So, what I'm gathering is that Compound Paths ONLY have Subtract, and its permanent... only it's not a new object, it's a compound object, for reasons that remain a mystery, since there's no ability to the objects separately. Wouldn't it make more sense to collapse this compound path to a single object, somehow?
Now I understand. You are looking for a dedicated chapter "What exactly is the difference between compound shapes and compound paths".
You may need a coach.
And perhaps you may forget about your snooty "Perhaps you're all going to need some help" statement.
You're being snooty.
The point is simply this:
Any given document reads in two different ways.
1. The way it may be read by someone that already understands what it is saying.
2. How it reads to someone new to the matter.
You are NOT new to the subject. So, not at all snootily, I'm pointing out JUST ONE of the many contradictions/absences in logic that might be applied to actually expressing knowledge for those new to it.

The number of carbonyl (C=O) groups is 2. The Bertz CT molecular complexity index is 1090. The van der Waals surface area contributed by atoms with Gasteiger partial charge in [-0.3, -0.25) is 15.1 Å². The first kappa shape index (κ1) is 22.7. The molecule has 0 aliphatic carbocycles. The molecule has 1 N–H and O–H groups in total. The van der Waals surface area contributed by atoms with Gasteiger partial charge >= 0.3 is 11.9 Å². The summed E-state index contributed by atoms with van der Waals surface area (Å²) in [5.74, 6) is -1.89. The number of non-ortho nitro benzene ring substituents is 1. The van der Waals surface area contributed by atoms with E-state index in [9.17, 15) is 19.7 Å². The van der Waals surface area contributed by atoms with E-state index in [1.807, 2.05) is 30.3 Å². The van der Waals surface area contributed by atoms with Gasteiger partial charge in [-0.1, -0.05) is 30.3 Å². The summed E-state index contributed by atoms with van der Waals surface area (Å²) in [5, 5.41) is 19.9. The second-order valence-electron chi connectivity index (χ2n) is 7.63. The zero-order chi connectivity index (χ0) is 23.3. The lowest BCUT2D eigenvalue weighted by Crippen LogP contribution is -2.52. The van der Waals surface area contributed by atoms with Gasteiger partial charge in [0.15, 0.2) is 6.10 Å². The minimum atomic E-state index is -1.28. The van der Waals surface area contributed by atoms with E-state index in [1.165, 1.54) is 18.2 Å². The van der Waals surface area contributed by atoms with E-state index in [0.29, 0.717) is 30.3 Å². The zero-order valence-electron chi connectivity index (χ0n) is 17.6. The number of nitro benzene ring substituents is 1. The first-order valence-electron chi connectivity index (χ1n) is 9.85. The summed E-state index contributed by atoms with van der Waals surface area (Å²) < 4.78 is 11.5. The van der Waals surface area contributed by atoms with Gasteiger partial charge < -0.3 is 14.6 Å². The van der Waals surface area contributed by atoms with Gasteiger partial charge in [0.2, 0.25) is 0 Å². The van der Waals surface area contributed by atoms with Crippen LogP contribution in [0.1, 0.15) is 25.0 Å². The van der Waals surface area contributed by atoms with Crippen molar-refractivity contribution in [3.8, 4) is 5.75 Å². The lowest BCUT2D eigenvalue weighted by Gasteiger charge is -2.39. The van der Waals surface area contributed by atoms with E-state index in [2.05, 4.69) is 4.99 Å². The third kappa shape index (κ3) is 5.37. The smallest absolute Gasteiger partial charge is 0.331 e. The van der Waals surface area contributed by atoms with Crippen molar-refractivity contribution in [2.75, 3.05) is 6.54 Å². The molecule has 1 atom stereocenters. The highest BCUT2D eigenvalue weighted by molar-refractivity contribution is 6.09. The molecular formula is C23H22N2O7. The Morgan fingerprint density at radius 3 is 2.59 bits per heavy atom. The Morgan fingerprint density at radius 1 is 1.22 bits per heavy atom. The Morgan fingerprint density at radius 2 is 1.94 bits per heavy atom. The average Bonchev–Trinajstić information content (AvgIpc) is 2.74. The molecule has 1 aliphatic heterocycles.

After all, this is the point of documentation... right?
Or are you so high and mighty, self involved and utterly belligerent that you're happy being the only one able to discern the knowledge you already know?
Or... you know, you could be helpful and fill in some of the blanks. There's only about 10 that I can discern, that would take it from an utterly chaotic mess and turn it into a useful document. You could do that, right?
Better to be a condescending ****, right?
Go for it.
To be honest I don't reed the manual a lot too. I can't learn and remember manuals by reading from cover to cover without working on a specific job. I learn better when I need to do something and feel it could be done easier then I refer to manuals and web input. I learned about the compound shapes probably long after they were introduced and probably read the manual (can't remember) but learned better about compound shapes by just playing around.